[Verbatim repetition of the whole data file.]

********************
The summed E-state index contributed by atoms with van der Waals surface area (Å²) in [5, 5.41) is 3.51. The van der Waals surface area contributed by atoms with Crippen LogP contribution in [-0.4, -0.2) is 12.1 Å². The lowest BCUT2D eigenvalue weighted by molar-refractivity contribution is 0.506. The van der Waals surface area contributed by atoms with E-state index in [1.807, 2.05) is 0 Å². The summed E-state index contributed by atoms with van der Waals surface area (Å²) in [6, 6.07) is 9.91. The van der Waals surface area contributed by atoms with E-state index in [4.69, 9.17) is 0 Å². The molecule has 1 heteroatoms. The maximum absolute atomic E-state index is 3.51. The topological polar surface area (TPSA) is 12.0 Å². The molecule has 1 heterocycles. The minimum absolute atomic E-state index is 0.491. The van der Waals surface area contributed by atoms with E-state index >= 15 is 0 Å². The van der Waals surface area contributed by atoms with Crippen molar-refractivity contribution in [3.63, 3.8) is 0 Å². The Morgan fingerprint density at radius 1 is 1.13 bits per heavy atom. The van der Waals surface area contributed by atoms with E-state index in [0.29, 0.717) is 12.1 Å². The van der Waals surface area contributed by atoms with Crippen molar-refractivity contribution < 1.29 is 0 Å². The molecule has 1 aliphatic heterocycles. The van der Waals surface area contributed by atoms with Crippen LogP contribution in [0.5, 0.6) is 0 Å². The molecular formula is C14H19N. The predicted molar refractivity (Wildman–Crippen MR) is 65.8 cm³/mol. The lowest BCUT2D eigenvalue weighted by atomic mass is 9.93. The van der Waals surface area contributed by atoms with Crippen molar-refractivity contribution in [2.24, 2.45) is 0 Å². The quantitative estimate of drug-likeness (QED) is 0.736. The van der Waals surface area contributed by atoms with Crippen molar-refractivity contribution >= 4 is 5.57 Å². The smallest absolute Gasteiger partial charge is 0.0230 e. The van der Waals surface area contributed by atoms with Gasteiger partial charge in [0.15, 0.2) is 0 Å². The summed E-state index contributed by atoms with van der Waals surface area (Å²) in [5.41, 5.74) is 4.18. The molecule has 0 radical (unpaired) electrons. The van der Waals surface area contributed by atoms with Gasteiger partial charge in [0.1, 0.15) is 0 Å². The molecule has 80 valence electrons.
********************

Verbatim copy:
The summed E-state index contributed by atoms with van der Waals surface area (Å²) in [5, 5.41) is 3.51. The van der Waals surface area contributed by atoms with Crippen LogP contribution in [-0.4, -0.2) is 12.1 Å². The lowest BCUT2D eigenvalue weighted by molar-refractivity contribution is 0.506. The van der Waals surface area contributed by atoms with E-state index in [1.807, 2.05) is 0 Å². The summed E-state index contributed by atoms with van der Waals surface area (Å²) in [6, 6.07) is 9.91. The van der Waals surface area contributed by atoms with E-state index in [4.69, 9.17) is 0 Å². The molecule has 1 heteroatoms. The maximum absolute atomic E-state index is 3.51. The topological polar surface area (TPSA) is 12.0 Å². The molecule has 1 heterocycles. The minimum absolute atomic E-state index is 0.491. The van der Waals surface area contributed by atoms with E-state index >= 15 is 0 Å². The van der Waals surface area contributed by atoms with Crippen molar-refractivity contribution in [3.63, 3.8) is 0 Å². The Morgan fingerprint density at radius 1 is 1.13 bits per heavy atom. The van der Waals surface area contributed by atoms with E-state index in [0.29, 0.717) is 12.1 Å². The van der Waals surface area contributed by atoms with Crippen molar-refractivity contribution < 1.29 is 0 Å². The molecule has 1 aliphatic heterocycles. The van der Waals surface area contributed by atoms with Crippen LogP contribution in [0.5, 0.6) is 0 Å². The molecular formula is C14H19N. The predicted molar refractivity (Wildman–Crippen MR) is 65.8 cm³/mol. The lowest BCUT2D eigenvalue weighted by atomic mass is 9.93. The van der Waals surface area contributed by atoms with Crippen molar-refractivity contribution in [2.24, 2.45) is 0 Å². The quantitative estimate of drug-likeness (QED) is 0.736. The van der Waals surface area contributed by atoms with Crippen molar-refractivity contribution >= 4 is 5.57 Å². The smallest absolute Gasteiger partial charge is 0.0230 e. The van der Waals surface area contributed by atoms with Gasteiger partial charge in [0.15, 0.2) is 0 Å². The summed E-state index contributed by atoms with van der Waals surface area (Å²) in [5.41, 5.74) is 4.18. The molecule has 0 radical (unpaired) electrons. The van der Waals surface area contributed by atoms with Gasteiger partial charge in [0.1, 0.15) is 0 Å². The molecule has 80 valence electrons.